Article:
16:13 - Interestingly enough, the Court of Appeals reversed me.

16:17 - It was an interesting experience for a district judge I had been on some time by then, and I was quite confident that on the law I was right, 20 years later I still think on the law I was right.

16:33 - The law was crystal clear if you’re not a government employee this is the way it works.

16:40 - The Court of Appeals found that she was the functional equivalent, whatever that means of a government employee.

16:48 - Obviously the first lady was unique but she was not a government employee.

16:53 - The conflict of interest laws did not apply all the normal things that go along with government employment like conflict of interest laws and statutory requirements that would apply to who could make what and who couldn’t and all those sorts of things did not apply.

17:11 - The groups did not have to make disclosures since she was not a government employee, all those sorts of things, but the Court of Appeals actually ruled that she was the functional equivalent, whatever that means, of government employee.

17:23 - So they reversed me and said that this could all be done in secret.

17:27 - Well, you can imagine that there was quite a consternation and ultimately I was blind when the healthcare task force went down in flames.

17:37 - It was one of the major failures of the new Clinton administration.

17:41 - And it was a complete disaster in public relations for the new Clinton administration but whole healthcare task force foundered on their lack of transparency on their reviews of the business out in the open and the way they went about trying to secretly develop a plan to (indistinct) an order the whole health care system.

18:07 - It was done when the Obama administration came in and they then did a new plan.

18:16 - They did it all in the open. They then ran into some trouble ‘cause they couldn’t get a single Republican to vote for it.

18:23 - So it was also a controversial plan. It became known as Obamacare because they didn’t get a single Republican vote but they got it through late.

18:32 - It was voted through, contrary to the Clinton plan.

18:36 - But in any of them, it was a major setback for the Clinton administration because they tried to do it in secret and it didn’t succeed.

18:46 - I was never in doubt about what the law was.

18:54 - I was always in doubt about why the Supreme Court refused to take the case but obviously it was a very political case in terms of what is the role of the First Lady and what does that mean about this rewriting the law to take care of the First Lady’s position which the Court of Appeals did very conveniently and said she’s the functional equivalent of government employee.

19:22 - That was one of the most significant early on cases I had about openness in government, but I’ve certainly had my share over the years.

19:32 - - Indeed you have. - One thing while we’re here and that is, it’s a great honor for me to be invited by David Ferriero to give this thought today, the Archives under his leadership has done a terrific job of responding and being transparent and helping with government transparency.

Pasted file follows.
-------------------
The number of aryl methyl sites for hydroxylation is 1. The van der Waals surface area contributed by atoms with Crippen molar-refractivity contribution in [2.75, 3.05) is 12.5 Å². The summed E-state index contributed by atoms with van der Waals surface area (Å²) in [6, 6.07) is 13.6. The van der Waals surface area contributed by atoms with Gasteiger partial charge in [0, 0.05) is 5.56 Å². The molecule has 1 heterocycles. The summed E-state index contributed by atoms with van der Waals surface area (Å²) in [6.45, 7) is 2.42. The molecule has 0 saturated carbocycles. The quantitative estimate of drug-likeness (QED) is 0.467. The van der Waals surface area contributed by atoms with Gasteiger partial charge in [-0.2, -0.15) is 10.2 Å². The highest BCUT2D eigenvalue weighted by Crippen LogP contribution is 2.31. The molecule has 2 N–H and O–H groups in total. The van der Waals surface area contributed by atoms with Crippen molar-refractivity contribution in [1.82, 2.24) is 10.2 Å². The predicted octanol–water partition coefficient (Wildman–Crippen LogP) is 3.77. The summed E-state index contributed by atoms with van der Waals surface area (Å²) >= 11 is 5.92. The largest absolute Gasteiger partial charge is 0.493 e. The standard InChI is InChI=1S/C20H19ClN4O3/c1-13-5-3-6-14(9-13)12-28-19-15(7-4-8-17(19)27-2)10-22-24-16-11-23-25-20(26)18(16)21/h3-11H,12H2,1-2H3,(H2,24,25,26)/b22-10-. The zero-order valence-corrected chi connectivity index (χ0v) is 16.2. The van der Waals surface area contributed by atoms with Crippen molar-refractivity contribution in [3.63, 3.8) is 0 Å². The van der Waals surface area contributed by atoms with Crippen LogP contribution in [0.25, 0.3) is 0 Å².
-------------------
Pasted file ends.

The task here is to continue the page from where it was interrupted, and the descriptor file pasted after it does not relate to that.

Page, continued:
19:54 - And I very much appreciate Mr. Ferriero’s efforts in keeping this going.

20:01 - Some agencies have done better than others during the pandemic, the Archives is one of those that it’s really tried to keep the effort ongoing.

20:11 - Many agencies have really just stopped processing FOIA and it’s been a real hardship in many agencies to get documents out at all, but they’ve given such a back seat to FOIA during this year of the pandemic.

20:28 - The Archives has really led the way in not letting that happen.

20:32 - And I commend the archives that Mr. Ferriero’s leadership of the Archives of how he has really not let that happen with the archives.

20:41 - The archives is under his leadership a leading part of the government.

20:47 - Always had transparency and openness, and I’m delighted to be able to have the opportunity to talk about that subject today.

20:57 - - Indeed, and I guess that’s a good way to get immediately to what is really the workhorse law, I guess of government transparency and that would be the Freedom of Information Act that’s very familiar to everyone.

21:13 - There are certainly more, we’ll talk about more but let’s talk about FOIA for a couple of minutes.

21:17 - Evidently you’re nearing about 200 published FOIA opinion.

21:23 - And in one from a few years ago called the Labow, the Department of Justice, you did note that and I’ll quote, “For anyone skeptical of the truth behind the cliché that freedom is not free, FOIA litigation is perhaps one of the best examples of the costs of open government.

21:42 - In this area of law, fights over similar words in individual sentences routinely last several rounds of administrative review and litigation including volleying between the district and appellate courts.

21:54 - This opinion alone will dedicate several hundred words to examining whether the FBI may withhold a single sentence. “ That’s of course, just one opinion.

22:03 - One passage in one opinion of many, many years of FOIA I’m sure it’s proven, but it is certainly a resource intensive process.